……………… I know it’s only Monday morning but I’m pissed. I mean, isn’t this what we’ve been saying all along? There are so many things wrong with this situation I’m wondering where to start. My mind is reeling and I’m praying that this won’t happen to another young girl—but it will. And having a daughter, let me just say right now, it better not be mine or I’m going to really have to chew someone’s ear off, Mike Tyson style.
Katie Owen, an 11 year old in Essex, UK, got a BMI report card (something I truly hate—and I talk about why more extensively in my book, Good Girls Don’t Get Fat due out October 1), from Barking & Dagenham NHS, that told her she was “overweight.” How did she react?
She burst into tears.
She immediately started to starve herself.
She called herself “too fat.”
Yup. The girl in the picture. So, yeah, I’m pissed.
Because here is a beautiful girl. With aspirations. Who now believes she is unworthy of nourishment. Whose beauty is obscured by a careless calculation. How careless, you might ask?
- She’s 110 pounds.
- 5 feet tall.
- BMI is 21.5.
That’s would be completely normal by adult standards. But not by children’s standards.
Annoyed yet? How about this…
She received the results from the National Child Measurement Scheme that she had “increased risk of heart disease, diabetes, high blood pressure and cancer as her body mass index (BMI) was outside recommended guidelines…
by ONE per cent”
Yup. One per cent.
I guess you can say that she fell on the “wrong side” of the scheme. I know. Ugh.
It’s all based on means. And 11 year olds are just not as tall, solid or filled out as Katie.
Looking at growth charts, you would notice that an average 11 year old (denoted by the 50% mark) is about 4 inches shorter and 25 pounds lighter than Katie. You know 11 year olds. Many of them still look like children. Katie is clearly an early developer—going through puberty earlier than her peers. And guess how many pounds a girl typically gains while going through puberty? You guessed it. About 25 pounds.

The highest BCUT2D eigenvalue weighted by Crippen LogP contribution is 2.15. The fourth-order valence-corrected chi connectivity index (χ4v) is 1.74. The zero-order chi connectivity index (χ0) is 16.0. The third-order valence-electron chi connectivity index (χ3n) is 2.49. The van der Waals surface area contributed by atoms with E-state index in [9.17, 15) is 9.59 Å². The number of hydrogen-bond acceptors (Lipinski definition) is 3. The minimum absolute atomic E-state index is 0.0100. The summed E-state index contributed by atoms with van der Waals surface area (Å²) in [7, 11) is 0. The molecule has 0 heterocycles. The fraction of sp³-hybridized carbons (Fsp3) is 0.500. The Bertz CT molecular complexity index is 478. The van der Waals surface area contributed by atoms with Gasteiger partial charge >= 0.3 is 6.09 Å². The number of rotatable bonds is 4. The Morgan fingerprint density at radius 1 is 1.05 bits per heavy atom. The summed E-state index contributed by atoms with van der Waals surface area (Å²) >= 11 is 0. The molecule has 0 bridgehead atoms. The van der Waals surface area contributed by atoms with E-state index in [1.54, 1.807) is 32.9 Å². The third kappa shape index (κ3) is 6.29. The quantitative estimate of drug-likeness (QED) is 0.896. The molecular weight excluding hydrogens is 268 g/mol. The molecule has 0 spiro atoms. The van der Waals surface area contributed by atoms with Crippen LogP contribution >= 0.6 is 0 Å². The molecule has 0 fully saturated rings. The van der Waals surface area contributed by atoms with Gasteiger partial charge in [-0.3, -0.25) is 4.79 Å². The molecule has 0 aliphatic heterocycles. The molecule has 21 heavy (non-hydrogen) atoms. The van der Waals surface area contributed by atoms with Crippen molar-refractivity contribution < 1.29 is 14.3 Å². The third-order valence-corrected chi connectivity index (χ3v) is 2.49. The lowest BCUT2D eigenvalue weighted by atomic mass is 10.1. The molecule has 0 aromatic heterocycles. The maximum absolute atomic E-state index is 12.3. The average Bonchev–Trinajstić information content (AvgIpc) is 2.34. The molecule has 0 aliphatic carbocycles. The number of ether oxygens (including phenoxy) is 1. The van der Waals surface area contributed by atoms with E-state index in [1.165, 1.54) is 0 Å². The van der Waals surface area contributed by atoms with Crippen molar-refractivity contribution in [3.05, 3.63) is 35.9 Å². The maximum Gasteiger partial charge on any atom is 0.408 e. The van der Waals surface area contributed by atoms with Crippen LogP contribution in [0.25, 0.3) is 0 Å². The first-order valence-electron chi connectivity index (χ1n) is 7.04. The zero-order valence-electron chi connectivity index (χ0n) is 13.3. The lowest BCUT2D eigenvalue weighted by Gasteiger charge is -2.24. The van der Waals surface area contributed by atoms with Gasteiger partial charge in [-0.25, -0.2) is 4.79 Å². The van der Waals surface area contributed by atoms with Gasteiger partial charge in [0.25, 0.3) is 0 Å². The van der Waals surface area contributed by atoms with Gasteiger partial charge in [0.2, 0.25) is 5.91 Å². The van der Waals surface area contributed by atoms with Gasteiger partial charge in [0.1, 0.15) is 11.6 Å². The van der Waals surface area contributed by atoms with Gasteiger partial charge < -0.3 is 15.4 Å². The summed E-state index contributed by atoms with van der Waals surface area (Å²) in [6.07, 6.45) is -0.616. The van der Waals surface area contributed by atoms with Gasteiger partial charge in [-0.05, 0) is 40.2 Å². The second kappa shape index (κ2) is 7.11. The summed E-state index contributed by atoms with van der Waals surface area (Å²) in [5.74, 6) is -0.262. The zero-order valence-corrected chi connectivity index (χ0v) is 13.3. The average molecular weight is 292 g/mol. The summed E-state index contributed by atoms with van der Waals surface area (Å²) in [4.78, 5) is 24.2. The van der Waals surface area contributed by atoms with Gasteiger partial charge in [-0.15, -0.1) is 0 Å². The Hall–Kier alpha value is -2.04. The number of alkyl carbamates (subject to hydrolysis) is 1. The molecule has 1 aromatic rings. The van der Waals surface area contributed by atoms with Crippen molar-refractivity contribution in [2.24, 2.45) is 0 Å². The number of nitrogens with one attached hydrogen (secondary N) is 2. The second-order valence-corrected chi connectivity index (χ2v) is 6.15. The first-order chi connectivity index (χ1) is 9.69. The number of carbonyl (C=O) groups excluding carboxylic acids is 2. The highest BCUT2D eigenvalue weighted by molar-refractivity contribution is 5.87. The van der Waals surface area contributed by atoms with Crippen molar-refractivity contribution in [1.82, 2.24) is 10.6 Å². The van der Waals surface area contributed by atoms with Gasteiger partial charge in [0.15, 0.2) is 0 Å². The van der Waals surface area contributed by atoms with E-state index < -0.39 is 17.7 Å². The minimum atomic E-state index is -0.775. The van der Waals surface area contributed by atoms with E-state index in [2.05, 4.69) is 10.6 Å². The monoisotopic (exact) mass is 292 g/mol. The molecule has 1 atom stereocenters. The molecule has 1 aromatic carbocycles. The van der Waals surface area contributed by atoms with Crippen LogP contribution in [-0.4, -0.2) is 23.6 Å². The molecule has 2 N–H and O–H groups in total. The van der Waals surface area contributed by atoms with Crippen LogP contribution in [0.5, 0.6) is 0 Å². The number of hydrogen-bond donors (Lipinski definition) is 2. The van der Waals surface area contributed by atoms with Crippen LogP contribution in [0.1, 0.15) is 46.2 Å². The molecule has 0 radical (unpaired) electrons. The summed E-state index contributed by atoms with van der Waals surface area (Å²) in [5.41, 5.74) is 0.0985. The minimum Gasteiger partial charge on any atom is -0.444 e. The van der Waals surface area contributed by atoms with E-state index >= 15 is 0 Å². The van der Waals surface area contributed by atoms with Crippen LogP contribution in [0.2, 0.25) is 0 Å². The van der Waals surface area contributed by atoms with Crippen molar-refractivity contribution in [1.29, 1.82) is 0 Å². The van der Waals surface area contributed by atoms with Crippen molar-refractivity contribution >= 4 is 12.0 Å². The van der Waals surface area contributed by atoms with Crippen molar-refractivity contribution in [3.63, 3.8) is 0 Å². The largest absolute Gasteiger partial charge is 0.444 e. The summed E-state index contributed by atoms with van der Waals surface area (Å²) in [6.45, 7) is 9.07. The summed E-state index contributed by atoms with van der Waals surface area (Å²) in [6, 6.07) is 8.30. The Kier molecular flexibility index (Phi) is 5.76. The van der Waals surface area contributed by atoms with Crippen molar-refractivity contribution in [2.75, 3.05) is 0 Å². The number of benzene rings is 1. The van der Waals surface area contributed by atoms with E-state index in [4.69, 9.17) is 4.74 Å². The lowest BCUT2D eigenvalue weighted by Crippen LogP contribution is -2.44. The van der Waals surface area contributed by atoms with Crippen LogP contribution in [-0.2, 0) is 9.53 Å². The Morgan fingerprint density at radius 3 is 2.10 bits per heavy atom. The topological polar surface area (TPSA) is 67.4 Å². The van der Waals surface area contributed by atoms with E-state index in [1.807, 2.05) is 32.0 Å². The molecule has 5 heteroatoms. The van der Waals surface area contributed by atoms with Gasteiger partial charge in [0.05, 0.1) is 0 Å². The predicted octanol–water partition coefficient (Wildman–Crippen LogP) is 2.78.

That’s one of the big problems with children’s BMI charts. Katie is in the 81st percentile. But—she is being compared to other girls who have not yet started puberty. So does that mean puberty=fat? Is that a fair synopsis of this situation? That’s a scary jump and an easy way for girls to reject a natural, healthy, beautiful thing that happens to herself.
Look at her picture.
- This is a photo of a healthy, beautiful girl.
- Who no longer thinks she is healthy or beautiful.
- And is now taking measures to lose weight that is not healthy at all.
In the midst of the report, I saw several disturbing things on top of what I’ve already brought to light.
She—and perhaps others who are trying to defend her– are qualifying and justifying her weight. No, she shouldn’t have to do that. She’s absolutely fine the way she is! The article says that Katie has some joint problems “which means she cannot always exercise regularly but the schoolgirl has always eaten healthily, avoids junk food and plays sport when she can.”
This is ridiculous. She’s a beautiful, healthy looking girl! No explanation needed.
But this is all trifling in comparison to the irresponsible responses from the Barking & Dagenham NHS spokeswoman who simply leaned on “confidentiality” and “no comment” clauses and the public health consultant Dr Justin Varney who said:
‘The NCMP letters are intended to encourage parents and carers to ensure their children eat well and take exercise and to let parents know what support is available to them.’ If parents, carers or the child concerned are worried about their child’s results, we recommend that they talk to their GP or practice nurse.’
The blood in my belly is boiling. The girl is a wreck. And we know—come on, we know it, that when girls are told they’re “overweight” or “fat” (warped societal translation= ugly, worthless, blameworthy, unworthy) they take the label with them everywhere they go…during everything they do…no matter where they are or who they’re with. To suggest that she should go to her GP or nurse is a freaking joke. The damage has already been done…and no, you can’t take it back.
So we should all be concerned. We should all be worried.
Because at the end of the day, this story is not at all about weight. It’s not about BMI. It’s not about a growth chart.
It’s about a girl.
A girl who is now starving herself and feeling bad about herself because of a mathematical equation that has labeled her at a single moment in time.
And that one little label…
threatens to mar her self esteem for the rest of her life.